Jamaica: Police focus on helping women, youths, LGBT

Arlene Harrison-Henry (Photo courtesy of the Jamaica Gleaner)
Arlene Harrison-Henry (Photo courtesy of the Jamaica Gleaner)

In Jamaica, 50 police have attended training sessions on vulnerable people, with a special focus on conscientiously dealing with LGBT people, youth, women, and people living with disabilities.

In a speech to trainees, Public Defender Arlene Harrison Henry said that the Jamaican legal framework has been slow to recognise the increasing diversity in the population. She called on participants to make use of the training, which will enhance their skills and allow them to carry out their duties conscientiously. She reminded the police that to serve and to protect was not only a moral duty but also a legal one.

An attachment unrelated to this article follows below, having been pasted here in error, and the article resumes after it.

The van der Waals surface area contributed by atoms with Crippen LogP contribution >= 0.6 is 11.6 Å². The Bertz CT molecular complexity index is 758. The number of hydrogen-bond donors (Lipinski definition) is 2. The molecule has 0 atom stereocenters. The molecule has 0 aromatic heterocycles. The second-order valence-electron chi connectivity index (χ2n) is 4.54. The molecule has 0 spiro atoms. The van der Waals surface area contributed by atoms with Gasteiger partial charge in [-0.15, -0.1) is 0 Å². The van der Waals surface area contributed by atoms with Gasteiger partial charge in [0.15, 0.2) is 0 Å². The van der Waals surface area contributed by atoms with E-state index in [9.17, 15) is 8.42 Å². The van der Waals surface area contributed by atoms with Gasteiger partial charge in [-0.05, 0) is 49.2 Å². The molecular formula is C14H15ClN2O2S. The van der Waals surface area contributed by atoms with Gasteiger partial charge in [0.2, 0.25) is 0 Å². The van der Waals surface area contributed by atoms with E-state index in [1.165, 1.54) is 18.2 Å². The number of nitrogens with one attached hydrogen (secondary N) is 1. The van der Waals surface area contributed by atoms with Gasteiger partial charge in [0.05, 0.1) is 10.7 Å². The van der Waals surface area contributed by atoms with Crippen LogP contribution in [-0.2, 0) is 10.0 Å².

The two-day diversity training sessions were held at the Jewel Paradise Cove in St Ann over two weekends, the Jamaica Observer reported. The training sessions were the result of a partnership between the Jamaica Constabulary Force and USAID.

This article is excerpted with slight modifications from UNAIDS’s Equal Eyes recap of the world’s LGBTI-related news.

Written by Colin Stewart

Colin Stewart is a 45-year journalism veteran living in Southern California. After his retirement from paid newspaper work in 2011, he launched Erasing 76 Crimes and helped with the Spirit of 76 campaign that assembled a multi-national team of 26 LGBTI rights activists to advocate for change during the International AIDS Conference in Washington, D.C., in July 2012. He is the president of the St. Paul’s Foundation for International Reconciliation, which supports LGBTQ+ rights advocacy journalism, including the Erasing 76 Crimes news site and the African Human Rights Media Network. Contact him via Twitter @76crimes or by email at Mailing address: 21 Marseille, Laguna Niguel CA 92677 USA.

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